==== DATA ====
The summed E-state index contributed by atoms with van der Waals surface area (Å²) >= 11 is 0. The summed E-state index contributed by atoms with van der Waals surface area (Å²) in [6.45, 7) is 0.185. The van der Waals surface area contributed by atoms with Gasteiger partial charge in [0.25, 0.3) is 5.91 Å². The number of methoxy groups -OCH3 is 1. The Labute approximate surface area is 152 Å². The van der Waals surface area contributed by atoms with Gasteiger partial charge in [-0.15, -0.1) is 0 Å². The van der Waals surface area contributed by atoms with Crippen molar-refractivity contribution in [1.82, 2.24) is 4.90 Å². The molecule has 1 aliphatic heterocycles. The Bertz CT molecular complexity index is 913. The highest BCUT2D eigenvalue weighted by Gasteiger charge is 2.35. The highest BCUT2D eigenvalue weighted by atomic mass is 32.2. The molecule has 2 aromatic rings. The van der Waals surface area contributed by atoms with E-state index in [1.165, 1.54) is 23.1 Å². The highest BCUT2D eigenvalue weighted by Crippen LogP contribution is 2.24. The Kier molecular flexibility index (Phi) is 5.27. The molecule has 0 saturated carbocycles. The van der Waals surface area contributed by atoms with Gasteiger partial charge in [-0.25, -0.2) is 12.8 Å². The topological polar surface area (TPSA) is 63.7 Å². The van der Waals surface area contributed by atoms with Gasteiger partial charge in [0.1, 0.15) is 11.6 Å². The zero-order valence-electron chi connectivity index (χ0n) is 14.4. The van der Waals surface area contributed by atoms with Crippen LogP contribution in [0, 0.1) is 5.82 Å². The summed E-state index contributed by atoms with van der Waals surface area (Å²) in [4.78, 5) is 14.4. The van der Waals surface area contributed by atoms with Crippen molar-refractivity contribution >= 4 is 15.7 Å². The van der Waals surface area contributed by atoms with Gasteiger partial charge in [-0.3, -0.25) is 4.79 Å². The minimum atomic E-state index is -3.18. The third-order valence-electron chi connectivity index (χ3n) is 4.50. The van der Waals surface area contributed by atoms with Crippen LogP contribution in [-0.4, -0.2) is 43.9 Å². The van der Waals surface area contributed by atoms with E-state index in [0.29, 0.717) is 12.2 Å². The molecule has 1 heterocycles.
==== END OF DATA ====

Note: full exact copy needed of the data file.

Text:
The summed E-state index contributed by atoms with van der Waals surface area (Å²) >= 11 is 0. The summed E-state index contributed by atoms with van der Waals surface area (Å²) in [6.45, 7) is 0.185. The van der Waals surface area contributed by atoms with Gasteiger partial charge in [0.25, 0.3) is 5.91 Å². The number of methoxy groups -OCH3 is 1. The Labute approximate surface area is 152 Å². The van der Waals surface area contributed by atoms with Gasteiger partial charge in [-0.15, -0.1) is 0 Å². The van der Waals surface area contributed by atoms with Crippen molar-refractivity contribution in [1.82, 2.24) is 4.90 Å². The molecule has 1 aliphatic heterocycles. The Bertz CT molecular complexity index is 913. The highest BCUT2D eigenvalue weighted by Gasteiger charge is 2.35. The highest BCUT2D eigenvalue weighted by atomic mass is 32.2. The molecule has 2 aromatic rings. The van der Waals surface area contributed by atoms with E-state index in [1.165, 1.54) is 23.1 Å². The highest BCUT2D eigenvalue weighted by Crippen LogP contribution is 2.24. The Kier molecular flexibility index (Phi) is 5.27. The molecule has 0 saturated carbocycles. The van der Waals surface area contributed by atoms with Gasteiger partial charge in [-0.25, -0.2) is 12.8 Å². The topological polar surface area (TPSA) is 63.7 Å². The van der Waals surface area contributed by atoms with Gasteiger partial charge in [0.1, 0.15) is 11.6 Å². The zero-order valence-electron chi connectivity index (χ0n) is 14.4. The van der Waals surface area contributed by atoms with Crippen LogP contribution in [0, 0.1) is 5.82 Å². The summed E-state index contributed by atoms with van der Waals surface area (Å²) in [4.78, 5) is 14.4. The van der Waals surface area contributed by atoms with Crippen molar-refractivity contribution >= 4 is 15.7 Å². The van der Waals surface area contributed by atoms with Gasteiger partial charge in [-0.3, -0.25) is 4.79 Å². The minimum atomic E-state index is -3.18. The third-order valence-electron chi connectivity index (χ3n) is 4.50. The van der Waals surface area contributed by atoms with Crippen LogP contribution in [-0.4, -0.2) is 43.9 Å². The van der Waals surface area contributed by atoms with E-state index in [0.29, 0.717) is 12.2 Å². The molecule has 1 heterocycles.